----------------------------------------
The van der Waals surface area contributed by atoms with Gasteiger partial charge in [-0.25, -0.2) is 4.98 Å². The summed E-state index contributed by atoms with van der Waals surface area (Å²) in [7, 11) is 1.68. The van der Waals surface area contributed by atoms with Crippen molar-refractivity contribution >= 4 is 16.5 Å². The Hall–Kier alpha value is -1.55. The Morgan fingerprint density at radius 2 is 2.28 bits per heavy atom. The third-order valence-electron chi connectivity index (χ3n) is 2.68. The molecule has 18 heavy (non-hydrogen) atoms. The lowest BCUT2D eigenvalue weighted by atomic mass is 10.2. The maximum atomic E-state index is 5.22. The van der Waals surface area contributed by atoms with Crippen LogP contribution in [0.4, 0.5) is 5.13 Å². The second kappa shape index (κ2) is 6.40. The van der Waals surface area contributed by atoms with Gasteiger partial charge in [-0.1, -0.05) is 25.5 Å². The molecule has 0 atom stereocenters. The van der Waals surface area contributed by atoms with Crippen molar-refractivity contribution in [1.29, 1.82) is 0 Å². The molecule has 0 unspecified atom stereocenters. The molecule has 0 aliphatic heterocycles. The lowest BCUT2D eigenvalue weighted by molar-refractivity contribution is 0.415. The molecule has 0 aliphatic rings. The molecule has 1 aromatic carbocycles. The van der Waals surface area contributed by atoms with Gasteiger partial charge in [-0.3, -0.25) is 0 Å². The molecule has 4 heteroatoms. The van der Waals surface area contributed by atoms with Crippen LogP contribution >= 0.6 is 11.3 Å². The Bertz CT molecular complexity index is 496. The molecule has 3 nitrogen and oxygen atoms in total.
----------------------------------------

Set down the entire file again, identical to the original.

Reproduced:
The van der Waals surface area contributed by atoms with Gasteiger partial charge in [-0.25, -0.2) is 4.98 Å². The summed E-state index contributed by atoms with van der Waals surface area (Å²) in [7, 11) is 1.68. The van der Waals surface area contributed by atoms with Crippen molar-refractivity contribution >= 4 is 16.5 Å². The Hall–Kier alpha value is -1.55. The Morgan fingerprint density at radius 2 is 2.28 bits per heavy atom. The third-order valence-electron chi connectivity index (χ3n) is 2.68. The molecule has 18 heavy (non-hydrogen) atoms. The lowest BCUT2D eigenvalue weighted by atomic mass is 10.2. The maximum atomic E-state index is 5.22. The van der Waals surface area contributed by atoms with Crippen LogP contribution in [0.4, 0.5) is 5.13 Å². The second kappa shape index (κ2) is 6.40. The van der Waals surface area contributed by atoms with Gasteiger partial charge in [-0.1, -0.05) is 25.5 Å². The molecule has 0 atom stereocenters. The van der Waals surface area contributed by atoms with Crippen molar-refractivity contribution in [1.29, 1.82) is 0 Å². The molecule has 0 unspecified atom stereocenters. The molecule has 0 aliphatic heterocycles. The lowest BCUT2D eigenvalue weighted by molar-refractivity contribution is 0.415. The molecule has 0 aliphatic rings. The molecule has 1 aromatic carbocycles. The van der Waals surface area contributed by atoms with Gasteiger partial charge in [-0.3, -0.25) is 0 Å². The molecule has 4 heteroatoms. The van der Waals surface area contributed by atoms with Crippen LogP contribution >= 0.6 is 11.3 Å². The Bertz CT molecular complexity index is 496. The molecule has 3 nitrogen and oxygen atoms in total.